Built-in fswatcher


(David Rimmer) #1

I have syncthing and syncthing-inotify installed and use systemd.

As the syncthing service pulls in the inotify service, it looks to me that, unless I do a bit of fiddling, if I were to enable the built-in fswatcher, I would be watching all folders twice.

This doesn’t seem to be useful, so I haven’t tried it.

BUT, does either or both the internal and external watcher recognise the other with one deferring to the other? If not, this might be useful to ease the transition.


(Jakob Borg) #2

At the moment, no, which is one reason why it’s disabled by default in Syncthing. There are a number of finishing touches to apply, both in terms of interaction with external things and in terms of GUI, notifications, etc.


(Simon) #3

As Jakob said, it still has some rough edges. However you can switch to the builtin watcher without fiddling with the systemd scripts: Just uninstall syncthing-inotify. The service only “wants” syncthing-inotify, i.e. if it isn’t there, it will still start.


(David Rimmer) #4

Yes.

In my order of increasing complexity…

  1. rename /var/lib/systemd/system/syncthing-inotify@.service
  2. uninstall syncthing-inotify
  3. clobbered version in /etc/systemd/system
  4. systemd snippet to clobber syncthing-inotify

Then my brain hurt, so I decided it was too much of a palaver for now.


(Simon) #5

1, 3 and 4 sound potentially painful. 2 seems pretty benign and should be the only necessary action. Sure you can also just stay - I hope you understand that I advertise changing :wink:


(David Rimmer) #6

de gustibus…, but 2 feels more like a permanent solution, while 1 seems like a quick try.

Not logical…


(Felix Ableitner) #7

You could also just disable the systemd service. Dont remember the exact command, but it should be easy to find.


(Simon) #8

Ah yeah sure, I was thinking this was about not interacting with systemd, because that’s the usual problem :stuck_out_tongue: If you don’t mind that, rescanning the syncthing-inotify service or commenting the wants line in the syncthing service is the way to go.


(David Rimmer) #9

@Nutomic, disabling won’t work - it isn’t enabled anyway.

Enabling just makes a service start automatically at startup.

syncthing-iotify is started by syncthing (wants), and starts whether the syncthing service is enabled or not when the syncthing service starts


(David Rimmer) #10

The feature to persuade me to switch is monitoring by folder. Some folders monitored by periodic scanning and others by file watching.

Horses for courses.


(Simon) #11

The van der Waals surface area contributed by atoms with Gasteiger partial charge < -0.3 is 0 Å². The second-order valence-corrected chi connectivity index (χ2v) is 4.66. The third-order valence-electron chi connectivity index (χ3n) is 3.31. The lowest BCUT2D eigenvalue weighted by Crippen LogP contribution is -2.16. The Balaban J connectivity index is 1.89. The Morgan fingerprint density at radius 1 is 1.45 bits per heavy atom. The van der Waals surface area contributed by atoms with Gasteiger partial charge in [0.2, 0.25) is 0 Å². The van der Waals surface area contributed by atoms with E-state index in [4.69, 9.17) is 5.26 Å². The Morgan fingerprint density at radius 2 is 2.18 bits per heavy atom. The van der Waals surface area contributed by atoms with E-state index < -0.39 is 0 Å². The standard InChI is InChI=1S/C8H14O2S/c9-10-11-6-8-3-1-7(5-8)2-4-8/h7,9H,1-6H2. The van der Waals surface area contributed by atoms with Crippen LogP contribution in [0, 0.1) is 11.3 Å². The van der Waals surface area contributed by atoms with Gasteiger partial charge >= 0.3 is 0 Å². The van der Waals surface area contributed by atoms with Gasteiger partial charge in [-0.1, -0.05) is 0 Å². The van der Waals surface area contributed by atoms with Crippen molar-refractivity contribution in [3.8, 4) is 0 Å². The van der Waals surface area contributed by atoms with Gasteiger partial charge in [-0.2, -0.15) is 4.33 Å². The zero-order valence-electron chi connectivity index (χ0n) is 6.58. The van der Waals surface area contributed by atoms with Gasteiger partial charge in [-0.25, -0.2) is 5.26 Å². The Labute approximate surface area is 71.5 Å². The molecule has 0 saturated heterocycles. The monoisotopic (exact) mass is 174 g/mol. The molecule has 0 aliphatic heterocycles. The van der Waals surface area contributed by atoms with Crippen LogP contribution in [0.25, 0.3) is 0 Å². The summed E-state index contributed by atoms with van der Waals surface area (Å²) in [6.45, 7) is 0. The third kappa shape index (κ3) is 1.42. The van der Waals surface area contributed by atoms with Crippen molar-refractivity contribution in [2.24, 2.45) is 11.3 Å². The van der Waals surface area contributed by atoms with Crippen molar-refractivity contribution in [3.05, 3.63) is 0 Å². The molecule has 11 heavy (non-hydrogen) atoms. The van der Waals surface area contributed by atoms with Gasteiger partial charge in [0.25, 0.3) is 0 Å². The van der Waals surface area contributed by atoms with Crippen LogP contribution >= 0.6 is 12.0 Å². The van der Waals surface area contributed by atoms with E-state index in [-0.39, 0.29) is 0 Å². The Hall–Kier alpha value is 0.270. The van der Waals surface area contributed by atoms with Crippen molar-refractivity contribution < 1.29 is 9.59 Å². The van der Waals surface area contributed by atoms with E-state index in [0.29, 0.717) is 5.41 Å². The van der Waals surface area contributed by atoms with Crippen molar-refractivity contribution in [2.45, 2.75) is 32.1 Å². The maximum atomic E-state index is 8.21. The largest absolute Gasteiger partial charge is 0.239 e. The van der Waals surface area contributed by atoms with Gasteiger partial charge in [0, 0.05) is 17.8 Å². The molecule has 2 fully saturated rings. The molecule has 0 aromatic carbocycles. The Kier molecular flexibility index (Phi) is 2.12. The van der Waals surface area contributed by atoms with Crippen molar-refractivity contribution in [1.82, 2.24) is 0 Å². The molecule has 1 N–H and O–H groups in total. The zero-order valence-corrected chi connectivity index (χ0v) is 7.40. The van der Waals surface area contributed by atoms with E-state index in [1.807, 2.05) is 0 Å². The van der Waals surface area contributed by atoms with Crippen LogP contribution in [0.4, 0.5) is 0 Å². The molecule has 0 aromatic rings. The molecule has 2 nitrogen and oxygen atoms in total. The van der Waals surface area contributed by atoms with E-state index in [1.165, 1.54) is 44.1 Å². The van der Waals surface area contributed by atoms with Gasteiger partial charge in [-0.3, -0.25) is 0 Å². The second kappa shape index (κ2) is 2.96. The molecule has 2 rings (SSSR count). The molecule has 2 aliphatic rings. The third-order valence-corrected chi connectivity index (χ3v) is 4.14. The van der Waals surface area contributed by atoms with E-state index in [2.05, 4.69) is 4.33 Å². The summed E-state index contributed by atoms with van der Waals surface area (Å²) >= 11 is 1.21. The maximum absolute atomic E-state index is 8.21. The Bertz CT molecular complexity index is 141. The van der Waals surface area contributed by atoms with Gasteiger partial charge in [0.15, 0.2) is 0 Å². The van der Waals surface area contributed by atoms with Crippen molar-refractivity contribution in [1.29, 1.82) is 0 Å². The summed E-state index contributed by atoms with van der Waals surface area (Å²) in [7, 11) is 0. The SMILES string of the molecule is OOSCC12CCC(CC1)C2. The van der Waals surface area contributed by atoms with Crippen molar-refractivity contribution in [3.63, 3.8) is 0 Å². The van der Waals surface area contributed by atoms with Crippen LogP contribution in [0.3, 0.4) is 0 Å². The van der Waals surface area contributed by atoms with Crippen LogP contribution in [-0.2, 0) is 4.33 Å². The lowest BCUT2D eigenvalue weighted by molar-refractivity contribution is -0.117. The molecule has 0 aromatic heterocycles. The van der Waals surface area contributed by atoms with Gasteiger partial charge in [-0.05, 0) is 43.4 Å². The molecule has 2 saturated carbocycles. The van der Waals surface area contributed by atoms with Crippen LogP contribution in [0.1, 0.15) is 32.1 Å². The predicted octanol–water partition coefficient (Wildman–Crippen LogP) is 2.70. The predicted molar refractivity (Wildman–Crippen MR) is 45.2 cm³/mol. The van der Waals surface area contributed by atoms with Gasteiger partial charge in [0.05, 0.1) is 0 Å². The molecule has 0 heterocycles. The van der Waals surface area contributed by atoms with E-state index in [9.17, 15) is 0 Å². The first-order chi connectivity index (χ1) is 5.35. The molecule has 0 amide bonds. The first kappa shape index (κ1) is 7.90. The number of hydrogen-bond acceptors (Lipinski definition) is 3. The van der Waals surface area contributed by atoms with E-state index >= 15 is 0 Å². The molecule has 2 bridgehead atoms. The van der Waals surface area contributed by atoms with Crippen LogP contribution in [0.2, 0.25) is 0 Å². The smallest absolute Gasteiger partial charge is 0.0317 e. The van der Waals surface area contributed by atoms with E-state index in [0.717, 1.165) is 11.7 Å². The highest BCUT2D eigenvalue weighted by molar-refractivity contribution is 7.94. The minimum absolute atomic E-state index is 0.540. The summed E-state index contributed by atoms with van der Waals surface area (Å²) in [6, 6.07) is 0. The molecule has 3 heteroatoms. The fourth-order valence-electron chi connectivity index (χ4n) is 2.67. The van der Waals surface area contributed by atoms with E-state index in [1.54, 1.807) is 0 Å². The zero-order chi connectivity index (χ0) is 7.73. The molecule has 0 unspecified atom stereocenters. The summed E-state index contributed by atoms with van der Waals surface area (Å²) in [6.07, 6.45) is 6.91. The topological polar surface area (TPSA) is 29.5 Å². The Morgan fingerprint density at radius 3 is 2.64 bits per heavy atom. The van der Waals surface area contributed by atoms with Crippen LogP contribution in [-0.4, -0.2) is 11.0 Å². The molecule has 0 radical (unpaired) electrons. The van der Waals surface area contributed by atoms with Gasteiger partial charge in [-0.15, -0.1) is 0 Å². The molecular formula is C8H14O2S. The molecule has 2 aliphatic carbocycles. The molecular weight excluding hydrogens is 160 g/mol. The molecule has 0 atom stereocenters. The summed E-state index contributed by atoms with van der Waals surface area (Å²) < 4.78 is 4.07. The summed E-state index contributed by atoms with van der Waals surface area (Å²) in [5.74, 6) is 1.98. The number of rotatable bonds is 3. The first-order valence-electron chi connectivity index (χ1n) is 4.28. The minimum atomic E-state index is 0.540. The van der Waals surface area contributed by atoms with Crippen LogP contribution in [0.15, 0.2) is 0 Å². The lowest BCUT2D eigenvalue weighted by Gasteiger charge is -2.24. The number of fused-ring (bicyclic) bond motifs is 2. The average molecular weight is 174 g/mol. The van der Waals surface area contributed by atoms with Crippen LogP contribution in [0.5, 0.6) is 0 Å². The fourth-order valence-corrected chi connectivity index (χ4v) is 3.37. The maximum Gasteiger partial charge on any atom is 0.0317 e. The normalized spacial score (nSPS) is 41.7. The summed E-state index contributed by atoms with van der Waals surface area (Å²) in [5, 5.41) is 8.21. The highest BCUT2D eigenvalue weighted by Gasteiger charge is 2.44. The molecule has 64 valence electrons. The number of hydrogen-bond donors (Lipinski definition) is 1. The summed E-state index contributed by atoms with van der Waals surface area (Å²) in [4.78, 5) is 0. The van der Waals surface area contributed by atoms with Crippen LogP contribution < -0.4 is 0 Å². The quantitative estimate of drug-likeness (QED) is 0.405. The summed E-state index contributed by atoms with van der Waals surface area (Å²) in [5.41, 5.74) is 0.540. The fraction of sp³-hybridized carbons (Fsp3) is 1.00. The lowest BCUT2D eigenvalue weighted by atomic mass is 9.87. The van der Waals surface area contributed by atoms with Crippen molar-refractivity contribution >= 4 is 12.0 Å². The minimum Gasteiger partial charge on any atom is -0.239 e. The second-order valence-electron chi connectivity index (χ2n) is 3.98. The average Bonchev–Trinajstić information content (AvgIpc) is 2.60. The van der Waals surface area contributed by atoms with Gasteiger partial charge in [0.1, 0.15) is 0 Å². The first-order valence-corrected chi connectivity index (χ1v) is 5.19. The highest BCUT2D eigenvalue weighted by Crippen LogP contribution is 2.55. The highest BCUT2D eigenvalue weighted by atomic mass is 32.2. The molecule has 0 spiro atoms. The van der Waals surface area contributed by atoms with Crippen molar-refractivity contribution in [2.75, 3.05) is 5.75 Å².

Well then you got to switch: You can adjust per folder the normal rescan intervals, whether to watch and how long to delay between a change and the actual scan.


(Stefan Tatschner) #12
# systemctl disable syncthing-inotify@USER.service

Replace USER with the user under whom syncthing is running.

For user instances use

$ systemctl --user disable syncthing-inotify.service

(Simon) #13

As David already mentioned, this wont change anything when using the default Syncthing service: Syncthing-inotify is started due to a “Wants” dependency of the syncthing service, which happens regardless of whether you enable it or not.


(Stefan Tatschner) #14

Jou. As the author of that Wants thing in the syncthing service file: Should we remove it in the near future?

It is possible to remove Wants wit with a dropin:

# systemctl edit syncthing@....

or

$ systemctl --user edit syncthing

Than overwrite the Wants:

[Unit]
Wants=

(Simon) #15

I think we should remove that when this feature has survived a little bit in the wild and the web UI and documentation is updated for it - no need to spook users before that. And I suspect overriding the Wants doesn’t work, as you can specifiy multiple Wants, so it wouldn’t be clear which one an empty Wants should override.


(Jakob Borg) #16

We should, at some point. But this is all a little premature. I know there is a great desire for a built in fs watcher, and it’s awesome that we have it integrated - but it really is just there for testing and there are rough edges. We need to bring in the GUI feature, figure out an upgrade path for these things, and so on.


(Kristian Klausen) #17

Just mask the service, job done…

   mask NAME...
       Mask one or more units, as specified on the command line. This will
       link these unit files to /dev/null, making it impossible to start
       them. This is a stronger version of disable, since it prohibits all
       kinds of activation of the unit, including enablement and manual
       activation. Use this option with care. This honors the --runtime
       option to only mask temporarily until the next reboot of the
       system. The --now option may be used to ensure that the units are
       also stopped. This command expects valid unit names only, it does
       not accept unit file paths.

(Antony Male) #18

I think the best solution is for syncthing-inotify to monitor Syncthing’s config, and to disable its watcher if the watcher is enabled in Syncthing. That way it automatically disables itself as people enable the built-in watcher, but doesn’t suddenly disappear for everyone.

When the watcher has been around in Syncthing for a while, you can start either automatically enabling the built-in watcher, or prompting the user (somehow) to enable it, before finally being removed from Wants at the same time that syncthing-inotify is deprecated, many months from now.

(This is what I’m in the process of doing for SyncTrayzor).


(system) #19

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